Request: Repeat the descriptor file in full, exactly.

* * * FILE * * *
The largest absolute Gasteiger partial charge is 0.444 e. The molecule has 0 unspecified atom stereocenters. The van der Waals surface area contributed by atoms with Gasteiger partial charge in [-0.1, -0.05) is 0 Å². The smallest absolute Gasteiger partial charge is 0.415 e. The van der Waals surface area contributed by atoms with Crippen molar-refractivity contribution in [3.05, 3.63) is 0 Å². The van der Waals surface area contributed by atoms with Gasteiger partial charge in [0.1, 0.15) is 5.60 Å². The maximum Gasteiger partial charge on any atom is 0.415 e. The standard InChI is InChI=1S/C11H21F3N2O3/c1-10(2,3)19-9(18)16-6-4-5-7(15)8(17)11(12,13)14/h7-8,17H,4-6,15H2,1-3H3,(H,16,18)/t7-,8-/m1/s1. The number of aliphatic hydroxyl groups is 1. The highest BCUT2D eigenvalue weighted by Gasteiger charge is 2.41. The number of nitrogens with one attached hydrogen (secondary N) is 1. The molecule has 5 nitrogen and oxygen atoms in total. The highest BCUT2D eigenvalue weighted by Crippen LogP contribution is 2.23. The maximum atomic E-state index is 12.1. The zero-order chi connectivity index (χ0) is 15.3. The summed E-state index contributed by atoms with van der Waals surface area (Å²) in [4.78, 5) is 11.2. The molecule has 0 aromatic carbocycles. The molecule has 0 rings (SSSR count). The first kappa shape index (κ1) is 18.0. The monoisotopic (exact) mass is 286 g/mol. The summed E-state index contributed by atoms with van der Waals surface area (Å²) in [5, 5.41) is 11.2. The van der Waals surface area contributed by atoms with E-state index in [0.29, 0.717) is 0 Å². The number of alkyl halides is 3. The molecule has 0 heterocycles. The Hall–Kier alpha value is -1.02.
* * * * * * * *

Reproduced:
The largest absolute Gasteiger partial charge is 0.444 e. The molecule has 0 unspecified atom stereocenters. The van der Waals surface area contributed by atoms with Gasteiger partial charge in [-0.1, -0.05) is 0 Å². The smallest absolute Gasteiger partial charge is 0.415 e. The van der Waals surface area contributed by atoms with Crippen molar-refractivity contribution in [3.05, 3.63) is 0 Å². The van der Waals surface area contributed by atoms with Gasteiger partial charge in [0.1, 0.15) is 5.60 Å². The maximum Gasteiger partial charge on any atom is 0.415 e. The standard InChI is InChI=1S/C11H21F3N2O3/c1-10(2,3)19-9(18)16-6-4-5-7(15)8(17)11(12,13)14/h7-8,17H,4-6,15H2,1-3H3,(H,16,18)/t7-,8-/m1/s1. The number of aliphatic hydroxyl groups is 1. The highest BCUT2D eigenvalue weighted by Gasteiger charge is 2.41. The number of nitrogens with one attached hydrogen (secondary N) is 1. The molecule has 5 nitrogen and oxygen atoms in total. The highest BCUT2D eigenvalue weighted by Crippen LogP contribution is 2.23. The maximum atomic E-state index is 12.1. The zero-order chi connectivity index (χ0) is 15.3. The summed E-state index contributed by atoms with van der Waals surface area (Å²) in [4.78, 5) is 11.2. The molecule has 0 aromatic carbocycles. The molecule has 0 rings (SSSR count). The first kappa shape index (κ1) is 18.0. The monoisotopic (exact) mass is 286 g/mol. The summed E-state index contributed by atoms with van der Waals surface area (Å²) in [5, 5.41) is 11.2. The van der Waals surface area contributed by atoms with E-state index in [0.29, 0.717) is 0 Å². The number of alkyl halides is 3. The molecule has 0 heterocycles. The Hall–Kier alpha value is -1.02.